And there you have it. The first line is standard with some scripting languages like Bash, we just pointing out the which engine this script should use in this case it's the kscript engine Kscript expects a standard args collection just like with Java's public static void man (String[] args) {} method. So we are just pulling one parameter at index zero which Just like Java. I included a function getMessageText in here just to showcase that we can do that in the script file. As you can see if we also have string interpolation where we don't have to concatenate the parameter $callerName. The function takes in a String parameter and also returns a string, there's some TypeScript looking syntax there as well. Really nothing fancy here. 


Go ahead on your terminal and run it like you would run a PowerShell or Bash script :

./ITTestDrive.kts Thabo

I saved my script as ITTestDrive.kts so you can save yours as anything you want. Nothing hectic there. Also notice that I am running mine with my name as the parameter. Another way or running the script is : 

kscript /where/ever/your/script/IsPlaced.kts
# For Example with our case kscript ITTestDrive.kts Thabo

Kscript Execution Example

So execute your script and you will notice that the first run is taking a bit long and that's because your script is being compiled and packaged into an executable .jar file. If you run the same script again without changing the code then it will be faster because now your script has been compiled before and Kscript can see that there are no new changes, meaning it does not need to re-compile your script. So now you wonder where this compiled .jar is saved, well in that case check a folder ${HOME}/.kscript inside your home directory, that being. You will then notice a jar file in there. That's your new script! If you wish to clean up on these cached file from time to time you can use the command :

# Clearing the Kscript Cache
kscript --clear-cache

You can see now how all this works, unlike Python and Bash, you can see there's a drawback of compilation time, if this compilation does not bother you then go for the Kscript and have fun. 

Kscript Cache


That's it! Well done you have written your first Kotlin Script and yea, may be we can look into more Kotlin Goodies in the future and have some more fun. Let me know what you think, Cheers!

Spring Boot App As A Unix Service ( Systemd )



When thinking of the modern way of delivering software then tools like Docker & Kubernetes come into mind. If you are in the open source world working with languages like Java where you can package your entire web application into a .jar file and then that can later be “Dockerized“ aka “Containerized“.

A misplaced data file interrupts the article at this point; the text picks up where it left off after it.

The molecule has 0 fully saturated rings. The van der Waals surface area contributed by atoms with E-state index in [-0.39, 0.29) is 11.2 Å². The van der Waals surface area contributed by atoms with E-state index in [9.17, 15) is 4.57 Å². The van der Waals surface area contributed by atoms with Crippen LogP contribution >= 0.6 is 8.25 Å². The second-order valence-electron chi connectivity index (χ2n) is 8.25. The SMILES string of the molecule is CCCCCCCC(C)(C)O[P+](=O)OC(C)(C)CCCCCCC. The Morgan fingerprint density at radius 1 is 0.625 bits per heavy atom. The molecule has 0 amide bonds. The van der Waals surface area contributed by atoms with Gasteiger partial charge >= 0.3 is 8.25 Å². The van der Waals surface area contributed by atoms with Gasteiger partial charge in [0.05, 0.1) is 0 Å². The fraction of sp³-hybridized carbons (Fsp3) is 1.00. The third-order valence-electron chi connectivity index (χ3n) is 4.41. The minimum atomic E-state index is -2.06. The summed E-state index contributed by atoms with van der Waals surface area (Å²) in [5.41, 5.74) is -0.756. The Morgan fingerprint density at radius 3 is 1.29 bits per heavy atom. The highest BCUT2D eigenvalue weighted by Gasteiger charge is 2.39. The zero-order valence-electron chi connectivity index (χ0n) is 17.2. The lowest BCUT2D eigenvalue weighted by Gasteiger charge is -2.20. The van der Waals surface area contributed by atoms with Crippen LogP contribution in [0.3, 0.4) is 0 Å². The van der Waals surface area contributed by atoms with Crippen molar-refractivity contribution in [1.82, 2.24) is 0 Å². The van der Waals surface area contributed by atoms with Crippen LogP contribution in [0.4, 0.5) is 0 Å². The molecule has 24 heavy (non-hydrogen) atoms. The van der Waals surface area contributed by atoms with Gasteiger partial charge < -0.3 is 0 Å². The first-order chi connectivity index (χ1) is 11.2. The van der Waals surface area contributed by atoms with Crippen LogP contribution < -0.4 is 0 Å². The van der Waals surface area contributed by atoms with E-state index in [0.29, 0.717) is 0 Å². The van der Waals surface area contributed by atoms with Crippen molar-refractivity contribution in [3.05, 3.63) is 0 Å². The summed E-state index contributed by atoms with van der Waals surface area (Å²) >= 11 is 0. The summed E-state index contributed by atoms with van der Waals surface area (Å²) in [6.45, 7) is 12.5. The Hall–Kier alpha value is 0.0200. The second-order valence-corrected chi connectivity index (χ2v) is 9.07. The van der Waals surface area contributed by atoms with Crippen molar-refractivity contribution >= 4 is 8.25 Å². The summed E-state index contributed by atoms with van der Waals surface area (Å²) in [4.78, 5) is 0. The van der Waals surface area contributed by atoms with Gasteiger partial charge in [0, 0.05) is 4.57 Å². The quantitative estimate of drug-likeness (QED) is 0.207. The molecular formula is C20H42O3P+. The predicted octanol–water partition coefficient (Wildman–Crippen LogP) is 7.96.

This is all good and there are hordes of documentation and articles that support that this is great, but what happens when you are in the space where docker is not “in yet“? You have this .jar application but cannot really containerize it because the infrastructure is not there yet.

In this article we will be learning about an alternative, which is to install your “Containerizatble“ application as a Unix Service using Systemd.


  • You have a packaged app, in .jar format.
  • This packaged app is executable.
  • Your target Linux server has java installed.
  • Your target Linux server has systemd installed and enabled. ( this is mostly a standard now with most Linux Distros )


So then let’s go for it, the main thing here is the Unit & Service definition which will be configured inside a .service file. This .service file should be placed inside the systemd default folder : /etc/systemd/system. Let’s go ahead and create a service file, you can can name it whatever you want, I prefer to give it the same name as my actual app or something close but, to show that you don’t need to keep it the same, I will have the names different. 

Let’s have a look at some of the elements in my case. My app file name is tpserve-1.0.0.jar and I created a .service file named toob-serve.service. These files are in the path /root/toob. Let’s have a look the following image. 

My Linux Service Files


You can either create the .service file directly inside the /etc/systemd/system folder or create it somewhere else then copy it over when you are done. I chose to create is somewhere else then copy it later to the /etc/systemd/system directory. So let’s look at my simple .service file and evaluate what's happening. In my case I have : 

Systemd Service Configuration

For copying purposes : 

Description=TOOB Services





Description is used to describe the unit that will be executing this service. In my case you can see there I just have “TOOB Services” then we can later see easily in the logs that this unit will be referred to as “TOOB Services” this makes it easy to know which service you are looking at.

After is mainly to start that it must start of the the which is part of the core OS processes that kick in when the machine boots up. So it’s just a safer way of making sure we boot up after the more important OS processes.


User tells us more about the user we want to use when running this service. Generally it’s good and more secure to create a specific app user and assign that user to run the app. In my case I am just using root to showcase systemd services in Linux.

ExecStart runs the target service that we want to bootstrap and manage using systemd. In my case I want to execute my .jar app. So you can use this ExecStart to run any app you want to run. It even be a bash script if you like. Anything that’s executable that is. Another important thing to note is that I am using absolute paths because systemd only works with absolute paths.